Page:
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Originally Posted by I-Like-To-Bike View Post
For a more detailed description about the conditions for the NYC food delivery business and the plight of the riders who work for the app companies see this article at:
Revolt of the Delivery Riders
Note that almost all the delivery riders use electric bicycles. The article tells why.
https://www.youtube.com/watch?v=LgmC-OWnk_M

You realize you're illustrating the point you were making fun of in the other thread, right? These delivery guys are generally working for one of the ride share model services, which are set up in a manner so that the employer has no responsibility to or for their employees because they don't call them employees. These practices are not safe for anyone doing the job and are dangerous to other pedestrians and cyclists. When the accidents inevitably occur, neither the delivery service or the food vendor will be liable to anyone.

Remember the Domino's Pizza 30 minutes or free guarantee? They had to do away with it because people who were getting run over by their speeding drivers kept suing. Detaching the delivery from the store is a legal way to have dangerous policies without having to pay the real costs.
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Old 10-20-21, 07:18 AM
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Originally Posted by holytrousers View Post
I remember seeing a lot of cops riding bicycles, can't they patrol night streets to catch all those bicycle thieves ?
Would be nice, wouldnít it? Cops donít do things like patrol or ticket here anymore. They sit in their stations or cars and stare at their phones all day. They definitely are not concerned about bikes being stolen.
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Old 10-20-21, 09:51 AM
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Originally Posted by Lostin76 View Post
Would be nice, wouldnít it? Cops donít do things like patrol or ticket here anymore. They sit in their stations or cars and stare at their phones all day. They definitely are not concerned about bikes being stolen.
What a shame.. Do you know the reasons why they act this way ?
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Old 10-20-21, 10:09 AM
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Originally Posted by holytrousers View Post
What a shame.. Do you know the reasons why they act this way ?
Seems to be many reasons - they donít like the mayor, so they engaged in unofficial strikes. He is a hard mayor to like, I get it.

Then, when they went nuts on protestors during summer of 2020, the city pushed back. Think they got their feelings hurt over that and now are in the midst of another unofficial strike.

Pedestrians and bikers are pretty much on their own these days. Theyíve written less than half of the tickets to drivers of a normal year and itís one of the deadliest years on record this year for pedestrians and bikers.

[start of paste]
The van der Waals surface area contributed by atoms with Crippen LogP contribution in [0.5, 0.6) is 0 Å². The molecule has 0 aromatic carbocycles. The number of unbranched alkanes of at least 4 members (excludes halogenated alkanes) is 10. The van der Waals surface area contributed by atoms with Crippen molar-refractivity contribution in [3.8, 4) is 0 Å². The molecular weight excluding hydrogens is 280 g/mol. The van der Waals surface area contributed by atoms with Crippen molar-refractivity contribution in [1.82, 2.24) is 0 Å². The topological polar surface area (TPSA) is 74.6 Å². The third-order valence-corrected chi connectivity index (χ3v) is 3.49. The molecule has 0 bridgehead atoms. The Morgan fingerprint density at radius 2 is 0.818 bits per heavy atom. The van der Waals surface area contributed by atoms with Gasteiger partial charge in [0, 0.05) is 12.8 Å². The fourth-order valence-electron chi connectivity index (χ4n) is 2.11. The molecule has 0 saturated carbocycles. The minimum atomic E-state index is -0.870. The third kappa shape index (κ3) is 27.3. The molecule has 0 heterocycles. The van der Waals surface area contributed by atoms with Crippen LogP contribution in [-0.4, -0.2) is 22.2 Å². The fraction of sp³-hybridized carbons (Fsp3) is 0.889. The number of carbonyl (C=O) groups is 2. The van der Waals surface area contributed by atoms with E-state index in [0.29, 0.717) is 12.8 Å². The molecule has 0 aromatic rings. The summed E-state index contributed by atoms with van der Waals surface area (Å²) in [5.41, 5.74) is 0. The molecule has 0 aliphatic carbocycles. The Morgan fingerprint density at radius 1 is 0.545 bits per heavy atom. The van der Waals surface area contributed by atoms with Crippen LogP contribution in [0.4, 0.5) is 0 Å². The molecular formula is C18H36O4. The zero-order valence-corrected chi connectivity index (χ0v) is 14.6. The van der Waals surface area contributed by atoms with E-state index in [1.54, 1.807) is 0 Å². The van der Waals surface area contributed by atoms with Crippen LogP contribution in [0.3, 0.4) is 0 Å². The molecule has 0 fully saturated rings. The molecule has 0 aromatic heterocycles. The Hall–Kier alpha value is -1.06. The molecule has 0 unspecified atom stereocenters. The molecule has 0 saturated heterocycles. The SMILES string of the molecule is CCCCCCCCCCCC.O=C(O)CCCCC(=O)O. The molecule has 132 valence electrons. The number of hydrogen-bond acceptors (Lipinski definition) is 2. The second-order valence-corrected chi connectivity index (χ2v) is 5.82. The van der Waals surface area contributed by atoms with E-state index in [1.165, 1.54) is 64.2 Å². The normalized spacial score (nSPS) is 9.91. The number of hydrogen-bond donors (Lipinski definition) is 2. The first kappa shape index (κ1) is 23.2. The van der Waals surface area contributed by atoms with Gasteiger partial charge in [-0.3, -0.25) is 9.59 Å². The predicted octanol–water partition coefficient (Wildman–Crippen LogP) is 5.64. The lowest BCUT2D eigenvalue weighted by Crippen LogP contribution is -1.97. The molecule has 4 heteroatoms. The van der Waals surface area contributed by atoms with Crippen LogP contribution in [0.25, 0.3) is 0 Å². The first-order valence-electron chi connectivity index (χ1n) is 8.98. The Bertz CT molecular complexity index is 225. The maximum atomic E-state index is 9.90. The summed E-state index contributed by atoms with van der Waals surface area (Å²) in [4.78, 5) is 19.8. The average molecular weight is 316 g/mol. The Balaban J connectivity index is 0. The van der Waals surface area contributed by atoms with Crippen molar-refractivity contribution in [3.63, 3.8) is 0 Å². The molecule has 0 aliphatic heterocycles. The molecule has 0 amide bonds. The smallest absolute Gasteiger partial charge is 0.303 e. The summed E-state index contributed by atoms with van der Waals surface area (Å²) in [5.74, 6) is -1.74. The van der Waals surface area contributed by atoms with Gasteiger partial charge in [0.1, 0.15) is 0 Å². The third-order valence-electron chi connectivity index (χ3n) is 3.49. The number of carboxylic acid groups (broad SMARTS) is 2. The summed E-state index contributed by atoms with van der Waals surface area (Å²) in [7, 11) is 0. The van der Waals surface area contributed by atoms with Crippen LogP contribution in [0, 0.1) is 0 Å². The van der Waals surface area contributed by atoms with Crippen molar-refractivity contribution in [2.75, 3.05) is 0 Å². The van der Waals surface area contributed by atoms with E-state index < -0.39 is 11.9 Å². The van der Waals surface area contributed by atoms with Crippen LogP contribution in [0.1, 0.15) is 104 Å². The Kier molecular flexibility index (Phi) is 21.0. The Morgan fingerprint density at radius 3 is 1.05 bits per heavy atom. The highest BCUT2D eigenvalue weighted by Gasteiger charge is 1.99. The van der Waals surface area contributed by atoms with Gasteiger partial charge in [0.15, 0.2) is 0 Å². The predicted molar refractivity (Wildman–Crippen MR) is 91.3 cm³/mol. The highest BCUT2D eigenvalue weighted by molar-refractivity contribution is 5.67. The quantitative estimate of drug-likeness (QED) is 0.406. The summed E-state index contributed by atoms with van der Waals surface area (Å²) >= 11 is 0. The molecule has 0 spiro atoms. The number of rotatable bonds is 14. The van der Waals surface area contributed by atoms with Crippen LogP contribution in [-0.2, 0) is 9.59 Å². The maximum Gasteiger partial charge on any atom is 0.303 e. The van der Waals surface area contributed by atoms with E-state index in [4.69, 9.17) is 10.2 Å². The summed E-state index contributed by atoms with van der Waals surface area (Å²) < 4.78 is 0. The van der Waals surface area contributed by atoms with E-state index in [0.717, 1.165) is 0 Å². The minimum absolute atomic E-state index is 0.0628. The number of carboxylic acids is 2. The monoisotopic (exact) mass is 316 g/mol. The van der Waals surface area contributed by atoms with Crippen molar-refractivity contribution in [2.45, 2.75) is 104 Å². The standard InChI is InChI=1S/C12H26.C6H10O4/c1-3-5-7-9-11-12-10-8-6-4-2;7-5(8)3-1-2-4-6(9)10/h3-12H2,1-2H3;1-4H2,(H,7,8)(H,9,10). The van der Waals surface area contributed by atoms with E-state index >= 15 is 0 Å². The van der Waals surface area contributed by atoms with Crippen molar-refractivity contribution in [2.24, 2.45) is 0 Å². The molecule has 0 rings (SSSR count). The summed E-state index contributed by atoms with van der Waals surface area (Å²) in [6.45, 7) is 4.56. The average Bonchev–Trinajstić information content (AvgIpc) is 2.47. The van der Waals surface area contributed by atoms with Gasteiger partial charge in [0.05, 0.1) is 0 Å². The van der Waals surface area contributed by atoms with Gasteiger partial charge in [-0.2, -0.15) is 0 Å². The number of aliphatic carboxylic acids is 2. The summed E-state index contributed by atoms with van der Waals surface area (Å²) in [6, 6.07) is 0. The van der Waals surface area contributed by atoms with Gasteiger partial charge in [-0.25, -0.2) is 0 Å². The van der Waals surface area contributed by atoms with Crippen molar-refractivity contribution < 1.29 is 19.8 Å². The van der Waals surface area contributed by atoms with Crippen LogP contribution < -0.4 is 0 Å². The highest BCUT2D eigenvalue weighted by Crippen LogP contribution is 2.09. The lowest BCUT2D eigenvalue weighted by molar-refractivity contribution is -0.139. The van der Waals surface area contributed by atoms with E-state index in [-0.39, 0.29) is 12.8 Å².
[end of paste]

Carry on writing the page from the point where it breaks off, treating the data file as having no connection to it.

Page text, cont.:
Ealier this week, there was a story about NYPD officers harassing callers who put in 311 complaints about cop cars parking on sidewalks and in bike lanes. Our local precincts are lousy with cops parking their civilian cars on the sidewalks and people can barely get through. Iíve seen people have to push strollers out into the street to get around NYPD personal cars.

Itís a really sad situation when your police force is clearly against the people they police.
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Old 10-20-21, 11:08 AM
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Originally Posted by Lostin76 View Post
Seems to be many reasons - they donít like the mayor, so they engaged in unofficial strikes. He is a hard mayor to like, I get it.

Then, when they went nuts on protestors during summer of 2020, the city pushed back. Think they got their feelings hurt over that and now are in the midst of another unofficial strike.

Pedestrians and bikers are pretty much on their own these days. Theyíve written less than half of the tickets to drivers of a normal year and itís one of the deadliest years on record this year for pedestrians and bikers.

Ealier this week, there was a story about NYPD officers harassing callers who put in 311 complaints about cop cars parking on sidewalks and in bike lanes. Our local precincts are lousy with cops parking their civilian cars on the sidewalks and people can barely get through. Iíve seen people have to push strollers out into the street to get around NYPD personal cars.

Itís a really sad situation when your police force is clearly against the people they police.

Is the mayor at least aware of the situation ?
Are people communicating with the police ?
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Old 10-20-21, 12:03 PM
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We have much bigger problems in NYC, unfortunately. Happens when you're managing 8.8 million people in a fairly small place. Amazing it works at all.
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Old 10-21-21, 08:04 AM
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Originally Posted by holytrousers View Post

Is the mayor at least aware of the situation ?
Are people communicating with the police ?